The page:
Claims of the Syrian authorities' use of chemical weapons were just as false as reports of weapons of mass destruction stockpiles allegedly owned by former Iraqi leader Saddam Hussein, Alexei Pushkov, chairman of the Russian State Duma Foreign Affairs Committee, said on his Twitter page.
"The allegations of chemical weapons use by [Syrian President Bashar] al-Assad were just as false as the lies about [killed Iraqi president Saddam] Hussein's weapons of mass destruction. [Incumbent U.S. President Barack] Obama is following Bush's path," Pushkov said.
The U.S. administration earlier accused the Syrian authorities of using chemical weapons, including sarin, against the opposition.
The White House has put the number of people who died as a result of this chemical arms use at 150.
U.S. Deputy National Security Advisor Ben Rhodes, for his part, told reporters that President Obama had decided to extend military assistance to the Syrian opposition.
Washington's media, citing sources familiar with the situation, reported that the package of U.S. expanded assistance for the Syrian opposition would include some kinds of U.S. weapons.
The reports, however, do not identify these weapons.
Meanwhile, Syrian Ambassador to Moscow Riyad Haddad didn't confirm statements from U.S. officials that governmental forces in Syria allegedly used chemical weapons against opposition.
"The information, which the White House announced today, is utterly falsified and is no true," Haddad told Interfax on Friday.
At the same time, spokesman for the Russian Foreign Ministry Alexander Lukashevich said that U.S., British and French experts have failed to produce solid proof that the Syrian authorities used chemical weapons.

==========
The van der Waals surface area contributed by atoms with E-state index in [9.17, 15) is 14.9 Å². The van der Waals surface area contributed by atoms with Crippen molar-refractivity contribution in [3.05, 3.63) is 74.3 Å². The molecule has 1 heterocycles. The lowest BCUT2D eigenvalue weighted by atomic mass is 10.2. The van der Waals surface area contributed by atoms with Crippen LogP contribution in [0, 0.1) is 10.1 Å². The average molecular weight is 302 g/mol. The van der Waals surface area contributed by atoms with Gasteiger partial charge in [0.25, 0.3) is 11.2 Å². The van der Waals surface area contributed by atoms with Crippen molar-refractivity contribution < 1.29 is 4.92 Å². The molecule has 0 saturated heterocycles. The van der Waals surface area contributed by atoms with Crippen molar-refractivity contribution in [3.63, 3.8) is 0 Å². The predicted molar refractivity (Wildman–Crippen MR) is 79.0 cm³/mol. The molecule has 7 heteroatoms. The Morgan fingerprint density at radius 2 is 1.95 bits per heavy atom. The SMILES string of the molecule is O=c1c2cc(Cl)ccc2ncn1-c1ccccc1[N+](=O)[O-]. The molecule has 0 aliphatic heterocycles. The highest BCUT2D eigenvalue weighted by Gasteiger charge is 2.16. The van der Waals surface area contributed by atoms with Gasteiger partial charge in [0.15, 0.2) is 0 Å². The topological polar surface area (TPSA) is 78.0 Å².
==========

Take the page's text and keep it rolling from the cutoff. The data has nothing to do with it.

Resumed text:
"We had a series of consultations on these issues at the expert level with representatives of the United States, as well as the United Kingdom and France. One should say that the references that our partners gave us about alleged instances of using chemical weapons by Syrian troops were not substantiated by convincing facts," Lukashevich said.
Likewise, Russian presidential aide Yury Ushakov argies that the information about the use of chemical weapons is not convincing.
"I would like to confirm that our representatives met with U.S. ones. Americans tried to give us information on the use of chemical weapons by the [Assad's] regime at the meeting. What Americans stated did not seem convincing to us to put it straight forward," Ushakov told journalists on Friday.
"I would not like to draw parallels and to believe this data [on the use of chemical weapons by the Syrian government] may look like the situation when U.S. Secretary of State Colin Powell waved a test-tube at the well-known [UN] Security Council session," Ushakov said, recalling the situation ahead of the U.S. military operation in Iraq.
On March 20, 2003, U.S. forces invaded Iraq under the pretext of deposing the regime of Saddam Hussein, who allegedly possessed weapons of mass destruction. No weapons of mass destruction were subsequently found in Iraq.
The article is based on materials from Interfax.
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